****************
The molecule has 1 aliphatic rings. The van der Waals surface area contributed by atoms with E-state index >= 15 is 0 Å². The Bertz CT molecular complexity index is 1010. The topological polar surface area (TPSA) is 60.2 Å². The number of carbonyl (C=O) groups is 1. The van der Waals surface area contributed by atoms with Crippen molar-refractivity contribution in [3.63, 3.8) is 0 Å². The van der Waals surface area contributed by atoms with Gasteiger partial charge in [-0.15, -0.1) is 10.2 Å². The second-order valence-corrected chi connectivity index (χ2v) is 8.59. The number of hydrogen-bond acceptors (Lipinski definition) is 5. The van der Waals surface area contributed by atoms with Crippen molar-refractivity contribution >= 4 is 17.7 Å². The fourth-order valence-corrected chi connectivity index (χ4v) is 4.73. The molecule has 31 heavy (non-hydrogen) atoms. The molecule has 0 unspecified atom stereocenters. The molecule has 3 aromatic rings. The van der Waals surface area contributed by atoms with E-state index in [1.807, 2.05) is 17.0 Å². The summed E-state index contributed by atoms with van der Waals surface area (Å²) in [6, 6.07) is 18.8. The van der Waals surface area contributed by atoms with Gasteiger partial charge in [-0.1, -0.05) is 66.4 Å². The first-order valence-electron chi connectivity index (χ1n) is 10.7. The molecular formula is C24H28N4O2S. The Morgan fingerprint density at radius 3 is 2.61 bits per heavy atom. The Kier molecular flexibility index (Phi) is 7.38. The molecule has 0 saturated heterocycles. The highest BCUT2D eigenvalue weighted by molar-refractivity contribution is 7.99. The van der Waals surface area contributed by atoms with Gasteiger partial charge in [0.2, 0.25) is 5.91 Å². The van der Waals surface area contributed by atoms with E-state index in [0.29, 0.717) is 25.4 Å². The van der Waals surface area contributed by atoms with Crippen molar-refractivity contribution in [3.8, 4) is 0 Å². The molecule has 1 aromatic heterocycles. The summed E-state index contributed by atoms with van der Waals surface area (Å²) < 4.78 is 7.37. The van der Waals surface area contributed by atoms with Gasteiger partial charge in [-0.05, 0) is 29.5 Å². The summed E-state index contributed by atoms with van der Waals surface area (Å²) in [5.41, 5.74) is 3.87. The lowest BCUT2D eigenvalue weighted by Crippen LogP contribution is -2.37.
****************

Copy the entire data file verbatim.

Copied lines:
The molecule has 1 aliphatic rings. The van der Waals surface area contributed by atoms with E-state index >= 15 is 0 Å². The Bertz CT molecular complexity index is 1010. The topological polar surface area (TPSA) is 60.2 Å². The number of carbonyl (C=O) groups is 1. The van der Waals surface area contributed by atoms with Crippen molar-refractivity contribution in [3.63, 3.8) is 0 Å². The van der Waals surface area contributed by atoms with Gasteiger partial charge in [-0.15, -0.1) is 10.2 Å². The second-order valence-corrected chi connectivity index (χ2v) is 8.59. The number of hydrogen-bond acceptors (Lipinski definition) is 5. The van der Waals surface area contributed by atoms with Crippen molar-refractivity contribution >= 4 is 17.7 Å². The fourth-order valence-corrected chi connectivity index (χ4v) is 4.73. The molecule has 31 heavy (non-hydrogen) atoms. The molecule has 0 unspecified atom stereocenters. The molecule has 3 aromatic rings. The van der Waals surface area contributed by atoms with E-state index in [1.807, 2.05) is 17.0 Å². The summed E-state index contributed by atoms with van der Waals surface area (Å²) in [6, 6.07) is 18.8. The van der Waals surface area contributed by atoms with Gasteiger partial charge in [-0.1, -0.05) is 66.4 Å². The first-order valence-electron chi connectivity index (χ1n) is 10.7. The molecular formula is C24H28N4O2S. The Morgan fingerprint density at radius 3 is 2.61 bits per heavy atom. The Kier molecular flexibility index (Phi) is 7.38. The molecule has 0 saturated heterocycles. The highest BCUT2D eigenvalue weighted by molar-refractivity contribution is 7.99. The van der Waals surface area contributed by atoms with Gasteiger partial charge in [0.2, 0.25) is 5.91 Å². The van der Waals surface area contributed by atoms with E-state index in [0.29, 0.717) is 25.4 Å². The van der Waals surface area contributed by atoms with Crippen molar-refractivity contribution in [3.8, 4) is 0 Å². The molecule has 1 aromatic heterocycles. The summed E-state index contributed by atoms with van der Waals surface area (Å²) < 4.78 is 7.37. The van der Waals surface area contributed by atoms with Gasteiger partial charge in [-0.05, 0) is 29.5 Å². The summed E-state index contributed by atoms with van der Waals surface area (Å²) in [5.41, 5.74) is 3.87. The lowest BCUT2D eigenvalue weighted by Crippen LogP contribution is -2.37.